Rookie website mistakes can compromise your visitors’ experience and sacrifice your credibility. Frustrated visitors will abandon your business and products and move on to another website. Here are six blunders website novices typically make:
Missing the Call to Action
Talk about missing the forest through the trees! You’ve been so focused on the details of your website that you omit one of the most critical elements — What exactly is your customer supposed to do on your website? From “Buy this product now” to “Subscribe to our blog” — whatever your action is — you need to make sure it’s clearly defined and easily accomplished. Get the results you want by figuring out what you want your website visitors to do and then tell them to do it.
Unclear Home Page
Not all your website visitors know your business, so a home page that doesn’t immediately communicate what you do is a big problem. Now is not the time for subtlety; be obvious. Make sure your home page headline clearly states what your business actually does. Your feature images should show your products or services and your text should outline your value proposition.
Encouraging Your Customers to Jump Ship
The impulse may be to litter your homepage with many social media icons to show you are plugged in. Think twice though because all of these buttons will distract your customers from your products and content. Without realizing it, you might be encouraging your visitors to leave your website and go to those social networks. We’re not saying not to use social media, just use it thoughtfully and consider putting those share buttons in your footer or on the “about us” page.
Scrimping on Photography
Poor photography can negatively affect your reputation, credibility and sales. Not every business can afford a high-end professional, but a decent digital camera or stock photography can be a good option.
- Low-resolution, blurry or pixelated pictures. Especially if you’re selling a unique product, your images should be clear and visually appealing. In a shopping environment where the customer can’t touch and feel your products, no amount of persuading and bulleted benefits will convince customers to buy products they can’t see.
- Photos that fail to answer questions. Approach your products as a customer and align your photography accordingly. Have you answered all the questions a consumer would have by showing details and various angles?
- Stock photography. Stock photography is a worthy option for businesses with a limited budget. Make sure you research your competitor’s website before investing to make sure you both aren’t using the same images. Also, purchase royalty-free images and don’t resort to using watermarked placeholder images. The only reason your photography should have a watermark is if you’re selling your unique artwork and the watermark ensures that the images aren’t used without a sale or your authorization.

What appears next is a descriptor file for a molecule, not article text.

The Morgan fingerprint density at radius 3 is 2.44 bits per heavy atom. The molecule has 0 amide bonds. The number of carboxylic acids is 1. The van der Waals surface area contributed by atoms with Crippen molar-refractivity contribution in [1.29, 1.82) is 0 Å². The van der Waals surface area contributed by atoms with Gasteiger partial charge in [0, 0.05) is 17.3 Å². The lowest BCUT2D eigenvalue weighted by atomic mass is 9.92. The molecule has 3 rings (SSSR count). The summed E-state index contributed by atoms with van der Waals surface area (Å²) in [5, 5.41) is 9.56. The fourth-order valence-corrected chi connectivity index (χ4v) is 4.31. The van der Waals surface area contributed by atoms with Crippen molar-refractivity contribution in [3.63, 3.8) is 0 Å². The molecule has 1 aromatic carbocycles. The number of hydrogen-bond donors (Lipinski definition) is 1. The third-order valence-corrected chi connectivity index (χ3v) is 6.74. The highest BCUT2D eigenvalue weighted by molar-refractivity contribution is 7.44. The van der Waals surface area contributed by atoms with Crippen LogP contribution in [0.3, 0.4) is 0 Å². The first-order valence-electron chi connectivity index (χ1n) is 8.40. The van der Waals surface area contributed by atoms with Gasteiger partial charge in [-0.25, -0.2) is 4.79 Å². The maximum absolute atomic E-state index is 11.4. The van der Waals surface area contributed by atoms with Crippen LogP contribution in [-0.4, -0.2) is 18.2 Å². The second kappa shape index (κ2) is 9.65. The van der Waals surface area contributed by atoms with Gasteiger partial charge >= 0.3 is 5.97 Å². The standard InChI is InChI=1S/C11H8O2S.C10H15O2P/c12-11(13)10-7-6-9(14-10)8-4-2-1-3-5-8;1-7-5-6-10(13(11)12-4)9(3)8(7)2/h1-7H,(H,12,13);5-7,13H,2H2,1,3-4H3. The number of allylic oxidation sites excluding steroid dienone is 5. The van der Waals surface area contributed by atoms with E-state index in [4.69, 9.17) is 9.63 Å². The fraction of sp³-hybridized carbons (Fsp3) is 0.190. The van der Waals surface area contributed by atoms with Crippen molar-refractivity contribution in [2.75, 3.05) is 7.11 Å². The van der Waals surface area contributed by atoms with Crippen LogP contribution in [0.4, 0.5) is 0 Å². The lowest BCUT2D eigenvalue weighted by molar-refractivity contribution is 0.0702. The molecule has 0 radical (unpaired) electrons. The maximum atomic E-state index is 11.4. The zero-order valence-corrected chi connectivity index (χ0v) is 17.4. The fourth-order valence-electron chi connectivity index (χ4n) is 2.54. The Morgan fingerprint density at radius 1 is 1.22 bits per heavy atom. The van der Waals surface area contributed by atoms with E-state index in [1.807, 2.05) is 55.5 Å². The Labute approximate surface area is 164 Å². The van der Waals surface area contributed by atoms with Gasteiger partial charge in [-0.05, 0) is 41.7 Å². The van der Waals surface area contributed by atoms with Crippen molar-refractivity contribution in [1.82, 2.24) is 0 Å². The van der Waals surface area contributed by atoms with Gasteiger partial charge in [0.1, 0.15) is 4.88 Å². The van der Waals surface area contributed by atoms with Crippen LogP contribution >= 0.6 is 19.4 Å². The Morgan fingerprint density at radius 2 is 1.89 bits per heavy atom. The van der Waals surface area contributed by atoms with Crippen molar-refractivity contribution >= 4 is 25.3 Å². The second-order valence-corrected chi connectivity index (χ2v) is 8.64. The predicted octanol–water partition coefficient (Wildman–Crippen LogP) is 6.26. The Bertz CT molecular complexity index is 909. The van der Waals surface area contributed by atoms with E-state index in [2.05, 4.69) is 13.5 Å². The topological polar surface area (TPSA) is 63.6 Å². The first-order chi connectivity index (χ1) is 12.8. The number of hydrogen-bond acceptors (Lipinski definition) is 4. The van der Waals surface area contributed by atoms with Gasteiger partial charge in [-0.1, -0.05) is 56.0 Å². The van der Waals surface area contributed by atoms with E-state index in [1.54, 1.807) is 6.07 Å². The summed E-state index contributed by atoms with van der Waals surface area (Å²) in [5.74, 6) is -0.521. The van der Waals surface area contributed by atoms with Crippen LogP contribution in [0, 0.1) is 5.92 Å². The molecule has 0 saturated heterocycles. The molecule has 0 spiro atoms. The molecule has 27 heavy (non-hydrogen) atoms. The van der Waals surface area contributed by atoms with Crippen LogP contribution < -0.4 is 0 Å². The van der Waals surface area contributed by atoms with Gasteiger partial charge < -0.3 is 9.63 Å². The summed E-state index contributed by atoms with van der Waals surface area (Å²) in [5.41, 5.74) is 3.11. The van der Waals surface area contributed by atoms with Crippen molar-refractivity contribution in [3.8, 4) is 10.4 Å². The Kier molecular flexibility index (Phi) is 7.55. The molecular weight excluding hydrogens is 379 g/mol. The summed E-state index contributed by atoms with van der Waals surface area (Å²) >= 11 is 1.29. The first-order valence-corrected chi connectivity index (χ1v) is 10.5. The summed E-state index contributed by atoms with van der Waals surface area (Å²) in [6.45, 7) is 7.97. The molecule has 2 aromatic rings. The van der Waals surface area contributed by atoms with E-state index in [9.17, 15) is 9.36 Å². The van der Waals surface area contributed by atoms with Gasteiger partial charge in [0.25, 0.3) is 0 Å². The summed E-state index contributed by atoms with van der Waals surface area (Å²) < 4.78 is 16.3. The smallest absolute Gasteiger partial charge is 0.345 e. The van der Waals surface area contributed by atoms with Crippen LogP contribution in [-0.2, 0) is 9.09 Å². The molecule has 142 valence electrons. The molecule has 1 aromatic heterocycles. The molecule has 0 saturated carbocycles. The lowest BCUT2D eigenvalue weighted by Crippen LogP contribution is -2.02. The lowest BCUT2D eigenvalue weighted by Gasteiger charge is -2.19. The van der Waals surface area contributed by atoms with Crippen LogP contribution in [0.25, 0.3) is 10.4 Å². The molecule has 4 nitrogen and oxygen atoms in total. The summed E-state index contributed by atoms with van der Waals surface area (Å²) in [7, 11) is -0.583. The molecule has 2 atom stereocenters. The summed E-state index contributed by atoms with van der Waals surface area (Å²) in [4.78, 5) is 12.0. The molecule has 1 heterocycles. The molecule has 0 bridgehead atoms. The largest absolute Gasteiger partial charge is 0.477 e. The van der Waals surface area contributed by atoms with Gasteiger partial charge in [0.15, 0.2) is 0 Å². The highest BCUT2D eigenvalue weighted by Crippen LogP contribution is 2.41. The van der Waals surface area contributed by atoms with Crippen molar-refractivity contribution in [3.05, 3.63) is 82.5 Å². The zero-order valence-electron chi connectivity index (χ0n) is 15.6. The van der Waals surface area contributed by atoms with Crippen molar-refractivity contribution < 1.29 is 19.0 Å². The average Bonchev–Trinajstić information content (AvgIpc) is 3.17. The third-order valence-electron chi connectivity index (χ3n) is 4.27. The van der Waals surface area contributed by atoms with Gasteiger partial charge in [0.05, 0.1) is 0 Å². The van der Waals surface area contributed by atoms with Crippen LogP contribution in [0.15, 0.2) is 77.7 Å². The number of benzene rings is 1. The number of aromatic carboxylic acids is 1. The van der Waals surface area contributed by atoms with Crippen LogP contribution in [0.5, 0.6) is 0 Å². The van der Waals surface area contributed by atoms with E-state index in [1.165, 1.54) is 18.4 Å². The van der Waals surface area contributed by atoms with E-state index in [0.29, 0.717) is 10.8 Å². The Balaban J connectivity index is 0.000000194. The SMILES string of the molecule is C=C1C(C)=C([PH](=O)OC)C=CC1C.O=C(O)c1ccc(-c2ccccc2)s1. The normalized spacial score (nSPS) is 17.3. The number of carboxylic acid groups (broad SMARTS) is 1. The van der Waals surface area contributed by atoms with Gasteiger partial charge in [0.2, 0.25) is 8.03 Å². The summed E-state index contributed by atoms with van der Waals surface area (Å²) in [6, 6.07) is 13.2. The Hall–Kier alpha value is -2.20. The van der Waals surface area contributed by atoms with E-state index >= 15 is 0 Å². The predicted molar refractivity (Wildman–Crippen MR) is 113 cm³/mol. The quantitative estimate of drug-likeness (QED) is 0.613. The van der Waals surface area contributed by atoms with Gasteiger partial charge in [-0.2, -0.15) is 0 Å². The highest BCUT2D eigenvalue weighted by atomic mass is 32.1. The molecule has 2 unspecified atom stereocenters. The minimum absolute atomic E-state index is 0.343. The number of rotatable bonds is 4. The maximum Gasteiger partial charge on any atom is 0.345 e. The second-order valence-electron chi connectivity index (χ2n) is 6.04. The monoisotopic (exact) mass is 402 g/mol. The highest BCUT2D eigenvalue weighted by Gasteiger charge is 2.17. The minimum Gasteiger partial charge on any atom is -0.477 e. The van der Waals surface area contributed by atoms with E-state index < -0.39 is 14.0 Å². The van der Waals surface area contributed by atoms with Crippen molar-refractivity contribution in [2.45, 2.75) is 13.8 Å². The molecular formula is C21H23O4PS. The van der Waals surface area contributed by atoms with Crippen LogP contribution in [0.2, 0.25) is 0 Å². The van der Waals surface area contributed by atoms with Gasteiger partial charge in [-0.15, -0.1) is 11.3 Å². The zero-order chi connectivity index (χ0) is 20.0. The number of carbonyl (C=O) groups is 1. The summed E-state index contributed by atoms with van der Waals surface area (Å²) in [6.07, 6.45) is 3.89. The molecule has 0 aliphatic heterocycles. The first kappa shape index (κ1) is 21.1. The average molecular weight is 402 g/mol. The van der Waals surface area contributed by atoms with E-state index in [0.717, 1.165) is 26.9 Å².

An Ineffective Contact Form
A bad contact form could be costing you communications and customers. A few simple things to keep in mind:
- Keep it simple. If your form is too long or complicated, customers won’t waste their time filling it out and they will move on to your competition. If your form is usable and friendly then it should only take a minute to fill out and submit.
- Get basic information with the asterisk. Make friends with the asterisk (*) and put it in fields on your form that the customer is required to complete. Don’t go overboard and put an asterisk next to every question. Required fields are a great way to avoid incomplete or inaccurate forms but you walk a fine line to frustrating your customer by overdoing it.
- Test, test and retest: Make sure your contact form works and that the customer inquiry is finding its way to you so you can respond in a timely manner. Before your site is live, test your content form to make sure your potential customers have a positive first impression of your company.
Leaving Your Website to Beginners
Your business website isn’t the place for your best friend’s nephew who dabbles in website design on the side in his basement at off hours. Your website is critical to sales and as a marketing channel for your business so don’t waste your time with anyone other than a professional website designer and developer. Finding a professional team will save you time and money in the long run and will ensure your vision is executed competently. That doesn’t mean you just hand over the keys of your website blindly. As the owner of the site, the website may not be your main job, but you still need to know the basic operations and how it works. You should know how to make basic edits, add content (like posting blogs, for example) and make backups.
Whether you’re just starting out or want to discuss a redesign, the web development team at West Press is here to help by putting together a great website that will work hard for you. Contact West Press or your Account Executive at 520-624-4939 today.